The chart below is a quick guide to help you decide if you need to use There IS or There ARE. Keep reading the post for more details and lots of natural examples.
|We use There is with singular nouns. (Just 1 thing)||“There is a new shopping mall on Main street.” *Shopping mall is a singular noun. (1 mall)|
|We use There are with plural nouns (More than 1 thing)||“There are many stores in the mall.” *Stores is a plural noun. (many stores)|
|We also use There is with uncountable nouns||“There is some coffee left if you would like a cup.” (Coffee is an uncountable noun)|
There is VS There are – grammar
The verb “To be” has many uses. One use is to show that something exists or doesn’t exist.
In this post we will learn the difference between There is and There are to show if one thing or several things exist.
We use There is with singular countable nouns
“There is a long line in front of the movie theater. It’s always busy on Saturday night.”
Line is a singular countable noun.
- “There is a big game on TV tonight.”
- “There is a new cafe opening beside the train station next week.”
There is also has a contracted form that is common in spoken English. There’s
- “There’s a big game on TV tonight.”
- “There’s a new Mexican restaurant opening near my office next month. I love Mexican food, I can’t wait for it to open.”
The negative of there is is there isn’t.
*Isn’t is the contracted form of is not. The contracted form is also the most natural to use with the negative.
- “There isn’t a parking lot close to the theater so It’s better take the bus.”
- “I usually watch soccer on Friday but there isn’t a game this week because of the national holiday.”
We also use There is… with uncountable nouns:
A: “The photocopier is out of paper.”
B: “There is some more paper in the file cabinet.”
A: I just checked. There isn’t any paper there.”
Paper is an uncountable noun.
We use There are with singular countable nouns
“A new movie is opening tonight. I bet there are long lines in front of every theater in town.”
Lines is a plural countable noun.
- “There are 4 students waiting in your office.”
- “There are many ways to solve this problem.”
- “There are 8 cafes near my home station in Tokyo.”
The negative of there are is there aren’t.
“There aren’t many cafes near my office so I always bring coffee from home.”
Do you want to learn real English that native speakers use?
Asking questions with IS and ARE
If we want to ask a question using this grammar we need to change the word order. IS or ARE will come first, THERE will come second.
Please look at the following examples.
- “Are there many people in your office?”
- “It’s 8:50, work starts at 8:30. Is there a reason why you’re late?”
- “Are there some English textbooks that you like to use when you teach?”
- “Is there a cafeteria at your school?”
Remember to use Is there…? with uncountable nouns:
- “Is there any coffee left?”
- “Is there any more photocopy paper?”
There is or There are a few
You may sometimes hear native speakers say something like this:
A: “Are there many high schools in your hometown?”
B: “There’s a few.”
Is this grammar correct? It seems like it isn’t correct but this expression is common in natural English conversation. I often hear it and I’m sure I have said it many times myself!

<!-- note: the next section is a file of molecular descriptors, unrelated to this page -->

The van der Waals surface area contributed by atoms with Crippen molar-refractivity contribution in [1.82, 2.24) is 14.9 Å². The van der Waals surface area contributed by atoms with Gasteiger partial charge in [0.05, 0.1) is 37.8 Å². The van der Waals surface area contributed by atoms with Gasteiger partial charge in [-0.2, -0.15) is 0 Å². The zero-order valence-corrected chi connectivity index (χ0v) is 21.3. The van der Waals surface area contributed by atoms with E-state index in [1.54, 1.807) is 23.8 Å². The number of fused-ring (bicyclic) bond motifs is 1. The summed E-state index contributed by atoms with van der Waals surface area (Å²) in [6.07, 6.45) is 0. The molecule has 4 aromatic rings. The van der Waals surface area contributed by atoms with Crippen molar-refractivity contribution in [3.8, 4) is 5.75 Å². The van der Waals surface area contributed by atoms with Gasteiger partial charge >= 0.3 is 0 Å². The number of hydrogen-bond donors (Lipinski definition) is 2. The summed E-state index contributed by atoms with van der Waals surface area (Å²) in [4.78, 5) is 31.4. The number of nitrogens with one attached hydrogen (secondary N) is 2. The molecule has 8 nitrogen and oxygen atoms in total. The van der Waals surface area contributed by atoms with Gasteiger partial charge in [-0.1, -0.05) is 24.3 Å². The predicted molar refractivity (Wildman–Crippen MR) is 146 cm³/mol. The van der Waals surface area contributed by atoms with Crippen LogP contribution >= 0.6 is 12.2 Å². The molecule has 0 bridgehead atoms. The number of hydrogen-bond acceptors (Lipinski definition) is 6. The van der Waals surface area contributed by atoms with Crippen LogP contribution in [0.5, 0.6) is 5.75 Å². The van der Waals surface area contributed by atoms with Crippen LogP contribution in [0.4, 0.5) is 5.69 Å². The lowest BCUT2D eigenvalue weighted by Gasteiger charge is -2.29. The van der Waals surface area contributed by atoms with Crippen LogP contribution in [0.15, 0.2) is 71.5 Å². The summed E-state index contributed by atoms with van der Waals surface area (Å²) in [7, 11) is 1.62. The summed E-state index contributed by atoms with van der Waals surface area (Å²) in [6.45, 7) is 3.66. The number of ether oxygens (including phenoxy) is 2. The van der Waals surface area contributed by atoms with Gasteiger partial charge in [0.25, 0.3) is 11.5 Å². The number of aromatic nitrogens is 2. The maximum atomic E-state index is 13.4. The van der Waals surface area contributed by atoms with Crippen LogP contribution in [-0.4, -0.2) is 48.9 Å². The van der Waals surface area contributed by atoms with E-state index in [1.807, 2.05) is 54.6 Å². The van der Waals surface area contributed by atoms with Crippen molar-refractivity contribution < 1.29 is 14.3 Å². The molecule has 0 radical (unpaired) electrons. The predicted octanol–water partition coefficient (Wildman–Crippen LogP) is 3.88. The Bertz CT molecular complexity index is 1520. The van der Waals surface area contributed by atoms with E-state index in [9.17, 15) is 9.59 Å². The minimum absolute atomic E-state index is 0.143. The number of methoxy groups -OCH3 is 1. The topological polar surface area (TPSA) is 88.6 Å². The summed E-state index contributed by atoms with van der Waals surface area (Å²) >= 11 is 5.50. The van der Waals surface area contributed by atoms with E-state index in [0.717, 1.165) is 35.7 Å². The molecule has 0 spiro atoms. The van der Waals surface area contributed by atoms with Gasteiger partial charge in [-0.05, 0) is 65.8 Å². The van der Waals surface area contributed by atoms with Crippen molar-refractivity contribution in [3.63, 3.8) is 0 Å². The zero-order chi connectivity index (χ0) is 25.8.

A few means 2 or 3, so the correct grammar would look like this:
A: “Are there many high schools in your hometown?”
B: “There are a few.”
But… if you said “There’s a few (something)…” it will be okay and you will be definitely be understood. This commonly used in North American English.
*This is most natural in the contracted form – there’s.
“There’s a few.”
There is more or There are more
This is another common question that I am asked by students. The same rule applies but there is a nuance with MORE.
When you’re talking about a plural subject are is necessary.
“Only 4 people are at the party now but there are more coming. It’s still early.”
When the subject is not mentioned there is/there’s more is natural.
Laurie: “After the movie I saw Johnny Depp leaving the same theater.”
Beth: “You got to see Johnny Depp? You’re so lucky!”
Laurie: “Wait Beth, there’s more. He took some time to talk with fans. I got to talk to him and get a picture with him! I was so happy!”
This grammar is like saying “There’s more stuff I have to tell you.”
Stuff is a very informal noun (uncountable). Here is a meaning from the Oxford Advanced Learner’s Dictionary:
used to refer in a general way to things that people do, say, think, etc.
This phrase is very often used in TV commercials. Someone in the commercial will tell you about all the great features of a product. When you think he/she is done they will add, “But wait, there’s more!”
Then they will tell you about some extra feature of offer that makes their product even better.
Thanks to the Grammarly blog for some inspiration:
Before you go please leave a comment for me and tell me which part of this post was the most helpful for you. Leave a sentence too that uses this new grammar.
I made this post to help English students learn and use this grammar. When I study my own second language (Japanese) I find example sentences to be very helpful for me. I added lots of natural examples to this post to help you master this grammar.
AND – There is a PDF version of this post that you can download at the bottom of this page.
Whatever you do today, I hope your day is amazing!